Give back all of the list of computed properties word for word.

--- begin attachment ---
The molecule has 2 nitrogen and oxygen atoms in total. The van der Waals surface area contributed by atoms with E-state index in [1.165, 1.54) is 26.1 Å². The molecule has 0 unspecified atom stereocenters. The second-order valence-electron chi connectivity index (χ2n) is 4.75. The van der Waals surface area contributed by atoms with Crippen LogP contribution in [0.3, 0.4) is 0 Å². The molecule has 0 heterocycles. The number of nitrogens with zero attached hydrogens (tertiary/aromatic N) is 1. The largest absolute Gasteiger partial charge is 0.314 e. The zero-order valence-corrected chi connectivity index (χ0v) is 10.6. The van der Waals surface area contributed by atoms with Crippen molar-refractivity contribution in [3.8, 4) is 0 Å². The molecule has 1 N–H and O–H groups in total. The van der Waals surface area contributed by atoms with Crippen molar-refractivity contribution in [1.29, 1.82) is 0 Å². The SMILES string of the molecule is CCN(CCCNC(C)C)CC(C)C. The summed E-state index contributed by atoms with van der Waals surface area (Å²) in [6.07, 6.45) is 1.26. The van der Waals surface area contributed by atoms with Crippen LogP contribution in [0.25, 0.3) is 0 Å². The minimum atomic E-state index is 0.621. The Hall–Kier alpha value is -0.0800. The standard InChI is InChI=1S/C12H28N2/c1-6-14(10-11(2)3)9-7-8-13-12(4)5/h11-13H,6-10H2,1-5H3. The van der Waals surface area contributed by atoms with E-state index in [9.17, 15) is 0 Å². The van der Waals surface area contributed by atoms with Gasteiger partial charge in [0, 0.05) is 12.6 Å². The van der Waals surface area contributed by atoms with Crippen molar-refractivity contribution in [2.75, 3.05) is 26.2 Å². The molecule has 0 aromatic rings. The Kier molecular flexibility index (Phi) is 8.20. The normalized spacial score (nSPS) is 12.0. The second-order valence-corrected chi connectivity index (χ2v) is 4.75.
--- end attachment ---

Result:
The molecule has 2 nitrogen and oxygen atoms in total. The van der Waals surface area contributed by atoms with E-state index in [1.165, 1.54) is 26.1 Å². The molecule has 0 unspecified atom stereocenters. The second-order valence-electron chi connectivity index (χ2n) is 4.75. The van der Waals surface area contributed by atoms with Crippen LogP contribution in [0.3, 0.4) is 0 Å². The molecule has 0 heterocycles. The number of nitrogens with zero attached hydrogens (tertiary/aromatic N) is 1. The largest absolute Gasteiger partial charge is 0.314 e. The zero-order valence-corrected chi connectivity index (χ0v) is 10.6. The van der Waals surface area contributed by atoms with Crippen molar-refractivity contribution in [3.8, 4) is 0 Å². The molecule has 1 N–H and O–H groups in total. The van der Waals surface area contributed by atoms with Crippen molar-refractivity contribution in [1.29, 1.82) is 0 Å². The SMILES string of the molecule is CCN(CCCNC(C)C)CC(C)C. The summed E-state index contributed by atoms with van der Waals surface area (Å²) in [6.07, 6.45) is 1.26. The van der Waals surface area contributed by atoms with Crippen LogP contribution in [0.25, 0.3) is 0 Å². The minimum atomic E-state index is 0.621. The Hall–Kier alpha value is -0.0800. The standard InChI is InChI=1S/C12H28N2/c1-6-14(10-11(2)3)9-7-8-13-12(4)5/h11-13H,6-10H2,1-5H3. The van der Waals surface area contributed by atoms with E-state index in [9.17, 15) is 0 Å². The van der Waals surface area contributed by atoms with Gasteiger partial charge in [0, 0.05) is 12.6 Å². The van der Waals surface area contributed by atoms with Crippen molar-refractivity contribution in [2.75, 3.05) is 26.2 Å². The molecule has 0 aromatic rings. The Kier molecular flexibility index (Phi) is 8.20. The normalized spacial score (nSPS) is 12.0. The second-order valence-corrected chi connectivity index (χ2v) is 4.75.